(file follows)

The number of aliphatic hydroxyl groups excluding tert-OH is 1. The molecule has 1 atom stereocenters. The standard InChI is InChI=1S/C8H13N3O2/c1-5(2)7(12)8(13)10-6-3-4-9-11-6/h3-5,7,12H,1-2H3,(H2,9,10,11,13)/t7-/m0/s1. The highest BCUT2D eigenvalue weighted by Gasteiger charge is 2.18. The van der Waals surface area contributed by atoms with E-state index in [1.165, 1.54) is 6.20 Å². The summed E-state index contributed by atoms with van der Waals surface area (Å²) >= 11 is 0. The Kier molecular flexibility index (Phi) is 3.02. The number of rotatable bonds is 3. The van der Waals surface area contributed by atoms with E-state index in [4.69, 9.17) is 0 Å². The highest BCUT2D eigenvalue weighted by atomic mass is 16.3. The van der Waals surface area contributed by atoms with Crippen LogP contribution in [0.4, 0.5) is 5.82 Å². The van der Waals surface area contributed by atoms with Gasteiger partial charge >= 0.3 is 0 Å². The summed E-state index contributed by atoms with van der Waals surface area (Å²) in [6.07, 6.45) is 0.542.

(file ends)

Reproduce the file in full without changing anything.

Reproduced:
The number of aliphatic hydroxyl groups excluding tert-OH is 1. The molecule has 1 atom stereocenters. The standard InChI is InChI=1S/C8H13N3O2/c1-5(2)7(12)8(13)10-6-3-4-9-11-6/h3-5,7,12H,1-2H3,(H2,9,10,11,13)/t7-/m0/s1. The highest BCUT2D eigenvalue weighted by Gasteiger charge is 2.18. The van der Waals surface area contributed by atoms with E-state index in [1.165, 1.54) is 6.20 Å². The summed E-state index contributed by atoms with van der Waals surface area (Å²) >= 11 is 0. The Kier molecular flexibility index (Phi) is 3.02. The number of rotatable bonds is 3. The van der Waals surface area contributed by atoms with E-state index in [4.69, 9.17) is 0 Å². The highest BCUT2D eigenvalue weighted by atomic mass is 16.3. The van der Waals surface area contributed by atoms with Crippen LogP contribution in [0.4, 0.5) is 5.82 Å². The van der Waals surface area contributed by atoms with Gasteiger partial charge >= 0.3 is 0 Å². The summed E-state index contributed by atoms with van der Waals surface area (Å²) in [6.07, 6.45) is 0.542.